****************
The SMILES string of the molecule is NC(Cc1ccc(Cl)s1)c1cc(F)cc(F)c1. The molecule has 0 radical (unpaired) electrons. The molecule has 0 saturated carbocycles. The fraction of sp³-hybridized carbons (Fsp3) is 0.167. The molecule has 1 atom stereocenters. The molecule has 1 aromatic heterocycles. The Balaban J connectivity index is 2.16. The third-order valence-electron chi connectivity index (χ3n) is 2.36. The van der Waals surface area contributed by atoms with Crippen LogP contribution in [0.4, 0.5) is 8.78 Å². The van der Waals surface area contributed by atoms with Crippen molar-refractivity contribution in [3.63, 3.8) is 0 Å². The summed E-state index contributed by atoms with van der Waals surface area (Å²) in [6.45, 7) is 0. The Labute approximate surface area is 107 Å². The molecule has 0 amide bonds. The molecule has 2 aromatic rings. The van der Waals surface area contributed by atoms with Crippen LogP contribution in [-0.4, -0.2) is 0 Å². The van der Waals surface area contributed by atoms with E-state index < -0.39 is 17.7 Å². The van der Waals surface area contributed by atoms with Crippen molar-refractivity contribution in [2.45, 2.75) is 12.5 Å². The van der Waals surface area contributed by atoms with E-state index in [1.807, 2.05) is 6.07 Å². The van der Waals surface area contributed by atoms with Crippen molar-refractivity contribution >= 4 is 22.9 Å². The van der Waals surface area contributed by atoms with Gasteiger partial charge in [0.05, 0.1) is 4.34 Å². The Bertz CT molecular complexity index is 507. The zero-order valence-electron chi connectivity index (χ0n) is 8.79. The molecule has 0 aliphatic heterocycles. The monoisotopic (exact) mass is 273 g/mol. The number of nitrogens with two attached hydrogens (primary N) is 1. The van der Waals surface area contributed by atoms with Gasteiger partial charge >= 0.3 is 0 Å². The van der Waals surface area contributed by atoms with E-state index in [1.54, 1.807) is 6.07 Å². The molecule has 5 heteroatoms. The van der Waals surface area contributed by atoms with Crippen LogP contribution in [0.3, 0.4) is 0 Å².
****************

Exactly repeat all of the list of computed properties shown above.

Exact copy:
The SMILES string of the molecule is NC(Cc1ccc(Cl)s1)c1cc(F)cc(F)c1. The molecule has 0 radical (unpaired) electrons. The molecule has 0 saturated carbocycles. The fraction of sp³-hybridized carbons (Fsp3) is 0.167. The molecule has 1 atom stereocenters. The molecule has 1 aromatic heterocycles. The Balaban J connectivity index is 2.16. The third-order valence-electron chi connectivity index (χ3n) is 2.36. The van der Waals surface area contributed by atoms with Crippen LogP contribution in [0.4, 0.5) is 8.78 Å². The van der Waals surface area contributed by atoms with Crippen molar-refractivity contribution in [3.63, 3.8) is 0 Å². The summed E-state index contributed by atoms with van der Waals surface area (Å²) in [6.45, 7) is 0. The Labute approximate surface area is 107 Å². The molecule has 0 amide bonds. The molecule has 2 aromatic rings. The van der Waals surface area contributed by atoms with Crippen LogP contribution in [-0.4, -0.2) is 0 Å². The van der Waals surface area contributed by atoms with E-state index < -0.39 is 17.7 Å². The van der Waals surface area contributed by atoms with Crippen molar-refractivity contribution in [2.45, 2.75) is 12.5 Å². The van der Waals surface area contributed by atoms with E-state index in [1.807, 2.05) is 6.07 Å². The van der Waals surface area contributed by atoms with Crippen molar-refractivity contribution >= 4 is 22.9 Å². The van der Waals surface area contributed by atoms with Gasteiger partial charge in [0.05, 0.1) is 4.34 Å². The Bertz CT molecular complexity index is 507. The zero-order valence-electron chi connectivity index (χ0n) is 8.79. The molecule has 0 aliphatic heterocycles. The monoisotopic (exact) mass is 273 g/mol. The number of nitrogens with two attached hydrogens (primary N) is 1. The van der Waals surface area contributed by atoms with Gasteiger partial charge >= 0.3 is 0 Å². The van der Waals surface area contributed by atoms with E-state index in [1.54, 1.807) is 6.07 Å². The molecule has 5 heteroatoms. The van der Waals surface area contributed by atoms with Crippen LogP contribution in [0.3, 0.4) is 0 Å².